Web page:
Chinese NPAs Target the Wrong Firms

Settlement agreements, such as non-prosecution agreements (NPAs) and deferred prosecution agreements (DPAs), have come to play a central role in resolving corporate criminal cases, including bribery cases. These settlement mechanisms are thought to improve overall enforcement by encouraging companies to voluntarily disclose wrongdoing and cooperate with investigators, in order to avoid the reputational and economic harm that would come with a criminal prosecution. The United States pioneered the use of NPAs and DPAs, but variants on these mechanisms have been adopted by many other countries as well (see here, here, and here).

The People’s Republic of China has also begun to explore a version of this mechanism. After some initial pilot programs at the local level, in June 2021 the Supreme People’s Procuratorate Office, together with eight other top authorities, promulgated Guiding Opinions on Establishing a Mechanism for Third-party Monitoring and Evaluation of Corporate Compliance Programs for Trial Implementation (or, more succinctly, the “Non-Prosecution for Compliance” mechanism). This mechanism, which can be used to resolve bribery cases as well as cases involving other types of corporate crime, resembles the NPA mechanism used in the United States: If a company accused of criminal violations admits wrongdoing, cooperates with the government’s investigation, agrees to pay certain fines, implements a compliance program that satisfies the requirements of the procuratorate office, and is overseen by a third-party monitor for up to one year, then prosecutors will agree not to prosecute the company, thus sparing the company not only the risk of criminal conviction but also the costs associated with defending against a criminal prosecution.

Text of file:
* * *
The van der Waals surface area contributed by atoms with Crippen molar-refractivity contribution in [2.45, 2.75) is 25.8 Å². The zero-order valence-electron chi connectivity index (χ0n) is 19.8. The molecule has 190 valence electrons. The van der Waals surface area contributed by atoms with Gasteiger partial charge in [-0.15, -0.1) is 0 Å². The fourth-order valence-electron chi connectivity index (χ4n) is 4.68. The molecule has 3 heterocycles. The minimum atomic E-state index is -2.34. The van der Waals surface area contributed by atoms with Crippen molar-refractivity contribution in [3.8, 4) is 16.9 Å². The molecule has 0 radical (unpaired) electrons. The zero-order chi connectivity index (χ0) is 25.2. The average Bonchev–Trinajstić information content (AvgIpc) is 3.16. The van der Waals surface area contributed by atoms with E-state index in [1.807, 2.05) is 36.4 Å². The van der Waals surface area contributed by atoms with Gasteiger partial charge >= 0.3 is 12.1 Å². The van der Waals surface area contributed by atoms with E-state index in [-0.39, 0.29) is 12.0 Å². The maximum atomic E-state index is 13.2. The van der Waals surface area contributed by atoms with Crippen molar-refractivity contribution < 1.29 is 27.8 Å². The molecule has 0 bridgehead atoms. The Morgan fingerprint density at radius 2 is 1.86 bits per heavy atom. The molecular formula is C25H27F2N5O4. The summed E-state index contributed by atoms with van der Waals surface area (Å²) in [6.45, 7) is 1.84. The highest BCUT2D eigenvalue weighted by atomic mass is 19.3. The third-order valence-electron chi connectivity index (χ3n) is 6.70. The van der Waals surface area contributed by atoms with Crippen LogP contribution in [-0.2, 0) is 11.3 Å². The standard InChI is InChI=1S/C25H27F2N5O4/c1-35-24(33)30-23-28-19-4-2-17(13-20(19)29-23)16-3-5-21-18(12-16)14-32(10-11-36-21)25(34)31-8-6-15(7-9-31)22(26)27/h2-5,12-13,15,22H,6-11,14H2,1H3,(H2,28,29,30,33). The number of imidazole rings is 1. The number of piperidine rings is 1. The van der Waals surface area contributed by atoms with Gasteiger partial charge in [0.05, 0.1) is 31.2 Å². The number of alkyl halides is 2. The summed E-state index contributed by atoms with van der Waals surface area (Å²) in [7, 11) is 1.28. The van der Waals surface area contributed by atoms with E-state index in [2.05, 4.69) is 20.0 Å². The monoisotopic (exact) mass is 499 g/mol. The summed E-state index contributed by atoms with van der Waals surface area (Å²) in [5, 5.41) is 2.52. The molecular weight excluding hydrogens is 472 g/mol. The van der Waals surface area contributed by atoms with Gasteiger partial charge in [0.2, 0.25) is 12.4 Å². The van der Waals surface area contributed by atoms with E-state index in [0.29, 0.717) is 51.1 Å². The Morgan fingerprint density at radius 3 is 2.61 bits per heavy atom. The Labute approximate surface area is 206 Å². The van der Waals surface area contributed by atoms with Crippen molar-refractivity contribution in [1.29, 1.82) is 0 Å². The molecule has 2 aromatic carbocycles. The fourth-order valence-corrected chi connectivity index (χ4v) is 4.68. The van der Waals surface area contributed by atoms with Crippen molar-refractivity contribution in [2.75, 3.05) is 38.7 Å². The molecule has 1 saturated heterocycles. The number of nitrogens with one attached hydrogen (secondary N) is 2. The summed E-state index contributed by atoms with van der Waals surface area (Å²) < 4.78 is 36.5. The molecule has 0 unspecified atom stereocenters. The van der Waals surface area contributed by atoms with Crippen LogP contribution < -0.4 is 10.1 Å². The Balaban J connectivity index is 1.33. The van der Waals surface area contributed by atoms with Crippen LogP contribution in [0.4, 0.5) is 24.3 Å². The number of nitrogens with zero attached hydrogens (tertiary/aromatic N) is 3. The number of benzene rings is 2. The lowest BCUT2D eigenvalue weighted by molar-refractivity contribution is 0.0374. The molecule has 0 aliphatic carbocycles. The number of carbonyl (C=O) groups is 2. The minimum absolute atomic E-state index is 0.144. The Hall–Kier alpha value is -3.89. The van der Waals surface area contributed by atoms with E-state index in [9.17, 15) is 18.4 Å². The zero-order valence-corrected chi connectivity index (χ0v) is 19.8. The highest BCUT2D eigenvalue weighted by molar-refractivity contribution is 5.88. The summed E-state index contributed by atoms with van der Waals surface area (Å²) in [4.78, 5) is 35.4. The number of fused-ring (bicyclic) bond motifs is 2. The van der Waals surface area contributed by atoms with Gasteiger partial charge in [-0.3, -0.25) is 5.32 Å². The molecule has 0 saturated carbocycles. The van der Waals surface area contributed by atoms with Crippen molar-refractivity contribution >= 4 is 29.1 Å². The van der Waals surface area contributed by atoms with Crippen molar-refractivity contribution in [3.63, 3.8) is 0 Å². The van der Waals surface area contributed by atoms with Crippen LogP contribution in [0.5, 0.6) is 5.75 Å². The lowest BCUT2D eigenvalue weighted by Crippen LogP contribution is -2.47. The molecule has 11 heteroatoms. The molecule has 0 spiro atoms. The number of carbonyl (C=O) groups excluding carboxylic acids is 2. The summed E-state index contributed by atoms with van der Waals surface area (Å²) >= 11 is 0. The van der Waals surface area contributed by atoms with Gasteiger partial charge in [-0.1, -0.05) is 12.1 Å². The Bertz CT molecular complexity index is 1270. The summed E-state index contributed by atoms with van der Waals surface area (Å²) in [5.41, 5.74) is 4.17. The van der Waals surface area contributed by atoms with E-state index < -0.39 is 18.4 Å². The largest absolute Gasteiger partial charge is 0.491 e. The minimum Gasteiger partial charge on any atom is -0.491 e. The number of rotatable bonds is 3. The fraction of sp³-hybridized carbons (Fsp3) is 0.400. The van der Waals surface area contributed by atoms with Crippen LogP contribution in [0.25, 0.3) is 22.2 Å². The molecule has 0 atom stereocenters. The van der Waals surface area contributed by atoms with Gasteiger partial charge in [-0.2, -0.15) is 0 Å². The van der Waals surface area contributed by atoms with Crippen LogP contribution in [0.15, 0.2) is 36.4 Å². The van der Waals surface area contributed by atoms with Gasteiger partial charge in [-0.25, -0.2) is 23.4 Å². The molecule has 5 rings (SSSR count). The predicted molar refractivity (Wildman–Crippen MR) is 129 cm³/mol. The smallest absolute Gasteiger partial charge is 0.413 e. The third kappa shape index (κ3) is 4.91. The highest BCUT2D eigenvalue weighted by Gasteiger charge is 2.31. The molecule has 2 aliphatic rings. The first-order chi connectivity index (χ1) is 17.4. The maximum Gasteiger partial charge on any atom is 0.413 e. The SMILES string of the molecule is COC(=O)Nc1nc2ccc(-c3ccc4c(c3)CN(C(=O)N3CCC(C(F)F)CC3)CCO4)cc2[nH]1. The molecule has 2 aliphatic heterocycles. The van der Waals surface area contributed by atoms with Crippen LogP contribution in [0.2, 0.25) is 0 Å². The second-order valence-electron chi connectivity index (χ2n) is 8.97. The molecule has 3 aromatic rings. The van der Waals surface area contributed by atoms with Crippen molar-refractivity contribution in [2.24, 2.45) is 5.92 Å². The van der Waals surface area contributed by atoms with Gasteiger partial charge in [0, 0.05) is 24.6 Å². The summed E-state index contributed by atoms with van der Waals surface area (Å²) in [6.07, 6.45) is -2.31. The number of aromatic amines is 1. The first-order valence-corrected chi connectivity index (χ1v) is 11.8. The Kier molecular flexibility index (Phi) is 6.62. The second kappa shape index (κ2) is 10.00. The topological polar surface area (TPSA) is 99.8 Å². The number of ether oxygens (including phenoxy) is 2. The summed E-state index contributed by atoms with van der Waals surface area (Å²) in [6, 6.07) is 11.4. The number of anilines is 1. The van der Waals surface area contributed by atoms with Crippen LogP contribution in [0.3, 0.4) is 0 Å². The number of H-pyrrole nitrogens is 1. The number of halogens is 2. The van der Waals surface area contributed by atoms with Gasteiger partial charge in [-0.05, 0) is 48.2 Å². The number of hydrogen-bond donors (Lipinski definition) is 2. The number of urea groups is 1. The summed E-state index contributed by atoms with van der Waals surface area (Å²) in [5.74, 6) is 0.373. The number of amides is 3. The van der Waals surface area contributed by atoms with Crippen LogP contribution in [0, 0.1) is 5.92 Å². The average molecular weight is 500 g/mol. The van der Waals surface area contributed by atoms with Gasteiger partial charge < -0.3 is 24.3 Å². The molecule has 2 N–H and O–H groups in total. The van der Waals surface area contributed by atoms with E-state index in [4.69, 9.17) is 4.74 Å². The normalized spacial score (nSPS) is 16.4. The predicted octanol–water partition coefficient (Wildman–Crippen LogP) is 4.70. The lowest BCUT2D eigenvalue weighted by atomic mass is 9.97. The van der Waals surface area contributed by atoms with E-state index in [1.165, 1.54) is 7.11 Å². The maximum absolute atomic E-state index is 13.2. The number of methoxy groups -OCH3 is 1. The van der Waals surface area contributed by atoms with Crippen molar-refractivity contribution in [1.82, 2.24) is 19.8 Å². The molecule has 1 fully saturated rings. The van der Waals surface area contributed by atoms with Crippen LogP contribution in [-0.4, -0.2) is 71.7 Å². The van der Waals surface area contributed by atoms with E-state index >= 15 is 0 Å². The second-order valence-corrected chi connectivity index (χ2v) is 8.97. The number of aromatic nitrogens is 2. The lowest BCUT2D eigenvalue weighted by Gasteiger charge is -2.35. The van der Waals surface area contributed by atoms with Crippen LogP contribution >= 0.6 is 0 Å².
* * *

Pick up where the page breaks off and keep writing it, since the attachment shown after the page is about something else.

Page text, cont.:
But there’s a big difference between the U.S. NPA system and the Chinese version: The U.S. (and other countries, like the U.K.) have used NPAs and DPAs to settle major cases against giant firms. In China so far, prosecutors (in the ten provinces and municipalities that piloted the NPA system) have only concluded NPAs with small and medium enterprises (SMEs), and have done so only when the offenses involved were minor crimes (those for which the responsible persons may be sentenced to less than three years in prison, the lowest permissible punishment for most crimes). This enforcement approach gets things exactly backwards: While the availability of NPAs can be very helpful in combating corruption and other crime in large companies—by giving those companies stronger incentives to disclose and cooperate, and by inducing them to enhance their compliance systems—offering NPAs to SMEs adds little value and is costly to the government. Rather than offering NPAs only to SMEs, as seems to have been the approach of Chinese prosecutors thus far, it would be better if SMEs were deemed ineligible for NPAs.

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Leniency Revisited: China Should Also Reward Bribe Takers Who Confess